University of Houston junior Matthew Reichl has joined the ranks of the top science students in the United States.
Reichl, a physics and mathematics double major and Honors College student, is among the 2010 recipients of the Barry M. Goldwater Scholarship. He is just the second student in UH's history to receive this prestigious honor.
The scholarship program, established by the U.S. Congress in 1986 in honor of former U.S. Senator Barry Goldwater, awards scholarships to students pursuing careers in those fields. It is awarded to 300 college sophomores and juniors each year, and is considered the most prestigious award for an undergraduate student of the sciences.
"This award is a great honor and is the culmination of my academic experience here at UH," Reichl said of the award. "It makes life a lot easier as I start applying for graduate school."
A graduate of Houston's High School for Performing and Visual Arts, Reichl's initial career goal focused on becoming a jazz pianist. During his junior year in high school, a course in physics altered his ambitions.
"I took a physics course my junior year, and I had an excellent teacher," he said. "I took another physics course after that, and I just kind of fell in love with the subject."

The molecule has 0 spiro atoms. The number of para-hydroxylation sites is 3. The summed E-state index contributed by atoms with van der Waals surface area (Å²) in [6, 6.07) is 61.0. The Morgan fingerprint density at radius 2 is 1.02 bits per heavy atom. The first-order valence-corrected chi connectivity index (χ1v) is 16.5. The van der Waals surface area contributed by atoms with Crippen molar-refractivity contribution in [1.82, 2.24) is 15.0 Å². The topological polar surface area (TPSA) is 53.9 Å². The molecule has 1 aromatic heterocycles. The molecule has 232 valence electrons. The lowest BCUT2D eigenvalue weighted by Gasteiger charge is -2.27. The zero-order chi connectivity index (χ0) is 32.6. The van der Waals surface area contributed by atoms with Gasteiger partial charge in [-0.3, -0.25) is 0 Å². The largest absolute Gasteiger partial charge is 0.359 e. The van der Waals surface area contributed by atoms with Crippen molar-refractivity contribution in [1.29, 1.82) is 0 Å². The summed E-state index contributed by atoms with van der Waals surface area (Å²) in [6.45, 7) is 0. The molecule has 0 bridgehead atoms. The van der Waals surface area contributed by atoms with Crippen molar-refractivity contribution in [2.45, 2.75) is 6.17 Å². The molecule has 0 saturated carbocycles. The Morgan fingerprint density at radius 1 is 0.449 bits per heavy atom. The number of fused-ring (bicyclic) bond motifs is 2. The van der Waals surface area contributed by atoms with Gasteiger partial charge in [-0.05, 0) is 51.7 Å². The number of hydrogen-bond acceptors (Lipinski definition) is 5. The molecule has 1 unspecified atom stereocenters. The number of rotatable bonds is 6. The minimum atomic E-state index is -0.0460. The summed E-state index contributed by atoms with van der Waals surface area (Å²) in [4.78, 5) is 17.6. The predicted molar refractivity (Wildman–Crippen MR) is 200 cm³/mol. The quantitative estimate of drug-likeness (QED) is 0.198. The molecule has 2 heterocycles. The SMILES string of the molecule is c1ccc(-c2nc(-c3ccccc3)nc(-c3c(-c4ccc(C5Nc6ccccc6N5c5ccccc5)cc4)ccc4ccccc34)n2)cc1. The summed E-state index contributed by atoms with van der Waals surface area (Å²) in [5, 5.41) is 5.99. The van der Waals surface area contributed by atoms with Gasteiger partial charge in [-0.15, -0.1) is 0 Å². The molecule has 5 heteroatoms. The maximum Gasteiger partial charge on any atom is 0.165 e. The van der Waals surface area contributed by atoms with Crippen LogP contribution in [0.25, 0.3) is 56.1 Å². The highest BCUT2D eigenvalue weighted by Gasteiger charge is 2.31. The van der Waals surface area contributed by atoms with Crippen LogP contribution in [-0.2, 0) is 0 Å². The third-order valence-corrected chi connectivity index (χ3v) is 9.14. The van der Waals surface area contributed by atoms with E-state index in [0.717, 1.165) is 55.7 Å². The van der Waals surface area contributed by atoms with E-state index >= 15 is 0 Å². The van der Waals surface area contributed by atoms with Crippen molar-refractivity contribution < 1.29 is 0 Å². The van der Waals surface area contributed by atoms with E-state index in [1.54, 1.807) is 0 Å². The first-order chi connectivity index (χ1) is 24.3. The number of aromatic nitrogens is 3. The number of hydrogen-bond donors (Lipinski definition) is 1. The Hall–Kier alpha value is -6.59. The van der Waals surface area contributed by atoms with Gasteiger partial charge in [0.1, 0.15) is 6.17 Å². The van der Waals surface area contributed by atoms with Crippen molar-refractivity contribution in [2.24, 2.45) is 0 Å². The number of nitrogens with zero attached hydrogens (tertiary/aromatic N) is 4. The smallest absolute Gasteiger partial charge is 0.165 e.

As an undergraduate, Reichl already has gained invaluable experience as a researcher. During his sophomore year, he was recruited to assist Kevin Bassler, assistant professor of physics, conducting field work in statistical mechanics.
"Undergraduate research has formed the most important, most exciting and most gratifying part of my overall academic experience at UH," Reichl said. "Research has also prepared me for graduate school. I owe a debt of gratitude to Dr. Kevin Bassler and his graduate student Charo Del Genio for being outstanding mentors and for letting me be a part of their fine research group."
Reichl maintains a 3.94 GPA and is president of the UH chapter of the Society of Physics Students. He also serves on the board for the Houston Undergraduate Research Network. After completing his bachelor's degree, he wants to attend graduate school, so that he can apply his talents to a university teaching position.
"One of Matthew's most impressive qualities is that he throws himself completely into the things he is passionate about," said William Monroe, dean of The Honors College. "You can see that with his music, and you can see that in his academic work. His teachers in the physics department have been important mentors for him. Matthew is going to be a star in the field of theoretical physics, and we are very proud of him."